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show me a garden that’s bursting into life


So, this year I planted my garden much later than I usually do. I had planned to do it May Long, but was up to my eyeballs in design work. I didn’t get my head above water till the end of June, at which point I planted slowly because I was completely burned out and planting seemed an insurmountable task, even though my garden really isn’t that big.

I didn’t bother with carrots, red onions, or green onions this year. By the time I had everything else planted, I just didn’t care any more. I’ll save the seeds for next year. I did plant yellow onions, but the row is overgrown with weeds I don’t feel like pulling. Next year when I plant them, I’m covering the seeds right away with mulch rather than waiting till they’re up to cover them. They’re strong, they’ll make it.

I’d planted seedlings inside: cucumbers, peppers, pumpkins, tomatoes, and zucchinis. The cucumbers, pumpkins, and zucchinis all tanked. Two peppers survived, and, surprisingly, most of the tomatoes survived. I put the tomatoes in pots and put them in the yard, assuming they’d die like everything else. They did not. At this moment, every one of them has little tomatoes growing.


I plan to plant only peppers and tomatoes indoors next year. The others are just not worth it and will be planted directly into the soil. One of the main reasons my seedlings don’t thrive is because we do not have any south-facing windows and therefore they get direct sunlight only a couple hours a day. I bought a couple cucumber seedlings but they’re barely doing anything. I’m hoping for home-grown pickles this year but I’m not keeping my hopes up.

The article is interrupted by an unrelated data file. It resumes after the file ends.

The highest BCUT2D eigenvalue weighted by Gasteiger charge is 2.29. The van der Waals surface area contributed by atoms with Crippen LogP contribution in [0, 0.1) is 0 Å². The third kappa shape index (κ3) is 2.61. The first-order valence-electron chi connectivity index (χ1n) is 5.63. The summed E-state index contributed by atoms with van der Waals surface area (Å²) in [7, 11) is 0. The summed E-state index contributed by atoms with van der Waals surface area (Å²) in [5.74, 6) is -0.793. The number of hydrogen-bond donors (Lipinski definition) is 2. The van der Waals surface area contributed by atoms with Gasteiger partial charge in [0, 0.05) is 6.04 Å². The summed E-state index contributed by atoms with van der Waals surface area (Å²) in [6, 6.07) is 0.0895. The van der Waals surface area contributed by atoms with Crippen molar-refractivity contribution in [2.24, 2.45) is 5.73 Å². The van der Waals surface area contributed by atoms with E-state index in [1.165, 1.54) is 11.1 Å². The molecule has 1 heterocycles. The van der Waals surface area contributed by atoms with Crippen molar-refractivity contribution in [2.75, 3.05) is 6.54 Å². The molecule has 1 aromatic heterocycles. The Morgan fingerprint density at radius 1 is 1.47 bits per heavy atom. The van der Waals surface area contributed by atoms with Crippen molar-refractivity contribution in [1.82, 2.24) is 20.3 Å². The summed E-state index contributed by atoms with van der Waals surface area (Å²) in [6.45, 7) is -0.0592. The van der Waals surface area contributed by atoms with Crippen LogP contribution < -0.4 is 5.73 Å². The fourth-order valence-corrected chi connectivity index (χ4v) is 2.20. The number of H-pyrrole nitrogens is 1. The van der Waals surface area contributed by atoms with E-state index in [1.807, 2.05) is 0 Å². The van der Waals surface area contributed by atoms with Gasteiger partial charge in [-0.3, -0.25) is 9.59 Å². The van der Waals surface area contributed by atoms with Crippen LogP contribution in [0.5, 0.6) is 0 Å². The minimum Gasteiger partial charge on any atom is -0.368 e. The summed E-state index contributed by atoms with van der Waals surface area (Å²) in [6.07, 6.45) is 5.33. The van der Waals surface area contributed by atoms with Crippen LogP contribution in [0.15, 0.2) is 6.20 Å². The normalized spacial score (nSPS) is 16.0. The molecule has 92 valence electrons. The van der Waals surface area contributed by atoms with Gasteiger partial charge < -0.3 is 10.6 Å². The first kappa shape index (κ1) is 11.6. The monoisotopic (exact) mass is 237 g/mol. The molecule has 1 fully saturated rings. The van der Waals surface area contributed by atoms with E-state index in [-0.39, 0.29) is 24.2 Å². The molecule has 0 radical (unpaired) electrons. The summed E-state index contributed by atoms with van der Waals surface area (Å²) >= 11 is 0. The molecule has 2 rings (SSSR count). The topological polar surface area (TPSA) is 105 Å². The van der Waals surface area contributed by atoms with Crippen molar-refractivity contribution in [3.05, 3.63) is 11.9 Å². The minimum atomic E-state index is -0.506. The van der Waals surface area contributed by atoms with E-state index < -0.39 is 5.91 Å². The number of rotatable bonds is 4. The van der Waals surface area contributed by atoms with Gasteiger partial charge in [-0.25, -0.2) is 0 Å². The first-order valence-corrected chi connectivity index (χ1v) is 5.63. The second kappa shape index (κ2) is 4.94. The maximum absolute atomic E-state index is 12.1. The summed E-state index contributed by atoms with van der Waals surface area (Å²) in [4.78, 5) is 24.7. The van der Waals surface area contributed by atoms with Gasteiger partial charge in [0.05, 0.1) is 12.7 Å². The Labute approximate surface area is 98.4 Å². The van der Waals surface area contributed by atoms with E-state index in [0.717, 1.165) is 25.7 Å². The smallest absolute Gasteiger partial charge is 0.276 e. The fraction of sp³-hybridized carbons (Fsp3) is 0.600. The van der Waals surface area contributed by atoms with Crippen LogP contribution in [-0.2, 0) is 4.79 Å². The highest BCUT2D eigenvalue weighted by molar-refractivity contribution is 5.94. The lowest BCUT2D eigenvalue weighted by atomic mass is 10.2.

I didn’t bother buying a zucchini plant since I still have a crap-ton of zucchini in my deep-freeze, but I did buy a pumpkin plant after I planted seeds straight into the soil and they didn’t seem to be coming up. Noah’s a huge pumpkin fan, so I just had to plant them. It turned out that one of the seeds did come up and so I have two different kinds. One for pies, and one that produces pumpkins that can be up to 100 pounds.

pie pumpkins
gigantic pumpkins

Other things that tanked? My kale and my potatoes. Because my garden apparently doesn’t want me to have home-grown boerenkool this year. My kale was eaten by some sort of bug I couldn’t see, and my potatoes were eaten by potato beetles.

potato beetle

I was told last year that marigolds kept potato beetles away, but even the potato plants that were entwined with marigolds got potato beetles. I don’t even know if I’m going to bother next year unless I have a fool-proof cure. I picked the beetles off and they came back. I cut down all my potato plants and burned them, and the beetles came back. The plants grew back and I picked off the potato beetles daily and they still became too much to handle. I’m going to dig them all up to make room for the pumpkin vines that are taking over everywhere. The husband of a friend of mine is a … whatever it’s called when someone knows all about things that grow. He said that they’ll keep coming back and are impossible to get rid of. So I’m hoping for a miracle.